Animatronics & Robotics for Film & Television
Hexapod V4b (Developed 2005/6)
This hexapod is based on the V4 design used for "Harry Potter & The Prisoner of Azkaban", however, this version has some significant differences: Aluminium constriction, larger more powerful Tibia servos, and a new p.Brain-ds on-board locomotion engine.
p.Brain-ds - one controller to rule them all!
This is probably the most significant addition to the hexapod. The p.Brain has been in development for some time but the PIC18F version lacked the processor power to perform body rotation/translation and terrain adaptation and only ran at 30Hz refresh.
With this version, the same engine that previously ran off-board on a DOS machine, now runs on-board on the p.Brain and at refresh rates up to 100hz.
The pBrain-ds is being developed as a single solution to any hex or octoped with 3DOF leg arrangement. The p.Brain not only does all the leg locomotion, inverse kinematics, body rotation/translation and terrain adaptation, it also incorporates 24 channels of hi resolution PWM outputs, so no need for an additional SSC! and 8 analogue/digital inputs for ground contact sensors.
The p-Brain-ds can be user configured to different leg geometry and servo types via terminal software that gives endless configuration for any hexapod design. All that changes between designs is the motherboard that the p.Brain-ds plugs into. The motherboard supplies power, serial connections and distributes the PWM signals around the body. Control of the locomotion engine is via simple serial data, either RS232 or TTL level at 9600 or 19200bps.
Bluetooth control connection
The control connection to this Hexapod is through a simple bluetooth serial port via the p.Brain-ds TTL control port. The p.Brain has two serial ports that can be dipswitch configured as either control data or terminal data. In this case both control and terminal data are mapped to the same TTL port. There are future plans to add I2C control communications.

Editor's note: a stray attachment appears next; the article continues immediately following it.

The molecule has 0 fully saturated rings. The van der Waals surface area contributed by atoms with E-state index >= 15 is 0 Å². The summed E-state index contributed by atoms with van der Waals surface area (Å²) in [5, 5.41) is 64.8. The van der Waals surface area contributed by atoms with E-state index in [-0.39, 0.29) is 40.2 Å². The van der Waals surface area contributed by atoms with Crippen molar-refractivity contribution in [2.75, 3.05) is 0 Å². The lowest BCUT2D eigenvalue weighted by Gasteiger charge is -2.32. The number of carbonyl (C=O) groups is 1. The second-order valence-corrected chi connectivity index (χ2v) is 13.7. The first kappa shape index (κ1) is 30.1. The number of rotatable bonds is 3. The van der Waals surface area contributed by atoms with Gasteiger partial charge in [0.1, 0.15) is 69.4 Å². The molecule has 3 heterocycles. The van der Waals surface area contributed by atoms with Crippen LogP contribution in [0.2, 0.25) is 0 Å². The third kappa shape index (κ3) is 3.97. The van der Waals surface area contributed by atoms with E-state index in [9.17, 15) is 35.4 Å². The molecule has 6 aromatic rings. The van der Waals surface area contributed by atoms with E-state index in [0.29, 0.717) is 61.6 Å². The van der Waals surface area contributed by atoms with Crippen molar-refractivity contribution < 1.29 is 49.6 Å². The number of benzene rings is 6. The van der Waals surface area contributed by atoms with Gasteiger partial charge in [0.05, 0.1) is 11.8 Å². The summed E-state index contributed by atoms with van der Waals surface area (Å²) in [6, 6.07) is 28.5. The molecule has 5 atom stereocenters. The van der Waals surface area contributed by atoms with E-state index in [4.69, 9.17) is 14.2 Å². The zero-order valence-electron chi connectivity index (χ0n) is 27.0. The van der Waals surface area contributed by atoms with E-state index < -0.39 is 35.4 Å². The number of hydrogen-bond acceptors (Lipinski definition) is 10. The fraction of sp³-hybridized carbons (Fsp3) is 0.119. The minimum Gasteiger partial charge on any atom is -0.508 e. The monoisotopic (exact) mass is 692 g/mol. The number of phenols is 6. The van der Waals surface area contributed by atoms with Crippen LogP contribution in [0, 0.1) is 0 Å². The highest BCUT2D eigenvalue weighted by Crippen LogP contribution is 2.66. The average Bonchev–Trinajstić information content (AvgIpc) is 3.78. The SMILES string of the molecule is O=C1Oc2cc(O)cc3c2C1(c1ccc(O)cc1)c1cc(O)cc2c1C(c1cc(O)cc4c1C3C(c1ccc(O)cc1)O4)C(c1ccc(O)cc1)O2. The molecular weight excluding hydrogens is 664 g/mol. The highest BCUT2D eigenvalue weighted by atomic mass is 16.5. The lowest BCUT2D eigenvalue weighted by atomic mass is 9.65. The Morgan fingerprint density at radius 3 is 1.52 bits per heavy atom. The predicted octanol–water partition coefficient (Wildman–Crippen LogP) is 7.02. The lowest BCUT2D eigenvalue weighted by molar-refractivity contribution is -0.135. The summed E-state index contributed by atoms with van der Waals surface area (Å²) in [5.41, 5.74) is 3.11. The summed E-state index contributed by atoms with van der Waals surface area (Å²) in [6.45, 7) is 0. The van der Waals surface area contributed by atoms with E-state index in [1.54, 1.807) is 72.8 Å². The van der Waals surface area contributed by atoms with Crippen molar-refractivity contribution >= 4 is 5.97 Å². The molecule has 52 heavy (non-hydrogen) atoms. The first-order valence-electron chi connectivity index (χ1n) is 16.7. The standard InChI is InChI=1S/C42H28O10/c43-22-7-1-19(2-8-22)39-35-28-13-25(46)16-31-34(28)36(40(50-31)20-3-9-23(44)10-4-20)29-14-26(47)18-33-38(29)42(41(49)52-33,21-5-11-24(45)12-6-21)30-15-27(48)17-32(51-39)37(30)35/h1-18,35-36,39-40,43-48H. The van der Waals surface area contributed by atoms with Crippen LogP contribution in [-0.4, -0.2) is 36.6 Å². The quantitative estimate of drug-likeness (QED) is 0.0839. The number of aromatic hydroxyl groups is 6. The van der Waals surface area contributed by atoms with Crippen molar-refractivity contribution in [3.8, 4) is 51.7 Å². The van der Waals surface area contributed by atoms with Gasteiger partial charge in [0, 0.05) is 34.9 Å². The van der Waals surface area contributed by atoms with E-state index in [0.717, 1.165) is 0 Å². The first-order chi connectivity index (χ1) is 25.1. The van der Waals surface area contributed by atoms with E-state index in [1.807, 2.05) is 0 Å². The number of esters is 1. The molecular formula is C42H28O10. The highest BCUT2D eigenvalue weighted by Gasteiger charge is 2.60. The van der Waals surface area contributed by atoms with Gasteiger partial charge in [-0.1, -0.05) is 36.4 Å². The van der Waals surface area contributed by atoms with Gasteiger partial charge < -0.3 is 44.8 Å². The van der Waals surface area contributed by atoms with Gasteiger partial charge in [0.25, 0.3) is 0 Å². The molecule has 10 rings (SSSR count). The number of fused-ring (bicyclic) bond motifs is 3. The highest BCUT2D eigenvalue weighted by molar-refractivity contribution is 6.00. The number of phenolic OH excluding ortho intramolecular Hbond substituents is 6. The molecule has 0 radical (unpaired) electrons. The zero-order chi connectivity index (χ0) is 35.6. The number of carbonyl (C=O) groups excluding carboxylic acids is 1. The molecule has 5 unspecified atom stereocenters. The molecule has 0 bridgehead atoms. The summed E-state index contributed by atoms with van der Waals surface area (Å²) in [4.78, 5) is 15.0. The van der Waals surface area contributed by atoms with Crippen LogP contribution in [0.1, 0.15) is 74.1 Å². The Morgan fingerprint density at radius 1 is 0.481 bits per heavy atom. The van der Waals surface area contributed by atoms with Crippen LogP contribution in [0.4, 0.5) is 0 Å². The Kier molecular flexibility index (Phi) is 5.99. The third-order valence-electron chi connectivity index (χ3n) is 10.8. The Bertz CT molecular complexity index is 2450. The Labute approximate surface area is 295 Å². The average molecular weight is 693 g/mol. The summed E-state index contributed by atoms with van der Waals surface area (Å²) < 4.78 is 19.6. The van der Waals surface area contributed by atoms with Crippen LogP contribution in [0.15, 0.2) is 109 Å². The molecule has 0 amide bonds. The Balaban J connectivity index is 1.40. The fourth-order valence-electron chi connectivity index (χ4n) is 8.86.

Unique Coxa Design
This hexapod has a unique coxa design which came about through having to make the body depth as small as possible for the V4 hexapod. Take a look at the third picture in the gallery to the left. You can see that the lower body segment is not below the coxa, but inside the coxa! This not only allows the body depth to be smaller, but also gives the added benefit of being able to remove a leg by unscrewing the coxa servo horn without the need to remove the lower body. Very useful while calibrating and for repairs!
Direct Servo Coupling
You may also notice that there are no servo horns being used! This design has had the servo spline punched directly into the Aluminium femur and body.
There are vague plans for this robot to go into the Kinetica museum, London. The idea is that there will be a head added with a CCD camera which will face track people watching the hexapod. However it will be within a glass case so it will not be walking around.
Servos: Futaba 3002/9206/9206
Battery: NiMh 4.8V 2700mah
Servo Driver: 1 X p.Brain-ds
CPU: dsPIC30F4011 (58.96Mhz)
Radio Link: bluetooth
Weight: Aprox 1.8Kg (with battery)
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Video with sound here.